• Price: $12/month for Professional; $26/month for “Performance.” Additional fees depend on the plan.
  • Storage Space: Unlimited with Professional and Performance plans
  • Unlimited Products? Yes
  • SEO: Basic SEO included; advanced “ecommerce insights” only with the Performance plan
  • Apps/Add-ons: Large “app center” for adding functionality to Weebly CMS
  • Mobile Usability: Effective, including mobile apps for supplemental functionality
  • Site Speed: Some users report slow speeds and seek out solutions
  • Security: SSL included, minimal security features included

Description: You might have seen Weebly websites pop up from time to time; many people use the free option just to get a website up, which can leave a tag that shows the site is powered by Weebly. Move your way up the pricing tiers and you’ll find more features. But while Weebly is an effective site builder for getting a site up and running quickly, you will probably find other ecommerce CMS solutions more robust for selling products at scale. It’s ideal for small business owners who want to start a shop but aren’t necessarily ready to ramp up their stores quite yet.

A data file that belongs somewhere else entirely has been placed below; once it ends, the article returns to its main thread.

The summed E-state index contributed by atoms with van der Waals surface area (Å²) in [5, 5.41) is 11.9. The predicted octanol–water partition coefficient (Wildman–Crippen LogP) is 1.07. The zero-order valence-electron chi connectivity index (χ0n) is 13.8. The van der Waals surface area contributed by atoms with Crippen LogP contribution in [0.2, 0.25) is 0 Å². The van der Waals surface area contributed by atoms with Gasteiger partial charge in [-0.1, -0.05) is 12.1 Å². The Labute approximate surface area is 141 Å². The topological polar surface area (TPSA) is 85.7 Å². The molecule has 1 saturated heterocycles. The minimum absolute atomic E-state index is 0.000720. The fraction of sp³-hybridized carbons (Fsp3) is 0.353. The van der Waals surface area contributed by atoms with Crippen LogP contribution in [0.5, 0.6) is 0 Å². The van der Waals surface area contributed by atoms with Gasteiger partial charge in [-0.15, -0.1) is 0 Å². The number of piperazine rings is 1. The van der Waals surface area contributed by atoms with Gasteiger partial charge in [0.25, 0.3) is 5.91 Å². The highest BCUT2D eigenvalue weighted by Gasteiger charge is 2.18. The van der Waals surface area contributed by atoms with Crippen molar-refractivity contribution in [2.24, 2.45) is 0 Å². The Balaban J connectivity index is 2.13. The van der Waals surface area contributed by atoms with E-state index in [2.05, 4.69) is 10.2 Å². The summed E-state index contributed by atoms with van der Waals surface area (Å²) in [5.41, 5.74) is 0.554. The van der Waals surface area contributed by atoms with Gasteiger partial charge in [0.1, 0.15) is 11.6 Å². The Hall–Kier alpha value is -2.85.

Big Cartel

  • Price: $19/month for stores of up to 500 products
  • Storage Space: Limited by product; i.e., five images per product
  • Unlimited Products? No
  • SEO: Real-time stats available, Google analytics included
  • Apps/Add-ons: No strong app/add-on marketplace
  • Mobile Usability: Attractive mobile usability, easy to order; easy to sell online and in-person
  • Site Speed: Fast and reliable
  • Security: SSL

Description: Big Cartel aims itself at artists and craftspeople who want a personal shop that people can connect with. That may help explain why its pricing tiers aren’t all about storage space and unlimited products; you can build a custom craft store of up to 500 products easily, but chances may be that you don’t even have to use that much. Big Cartel’s shopping is intuitive and easy to manage, which makes it an ideal home for anyone without big business ambitions.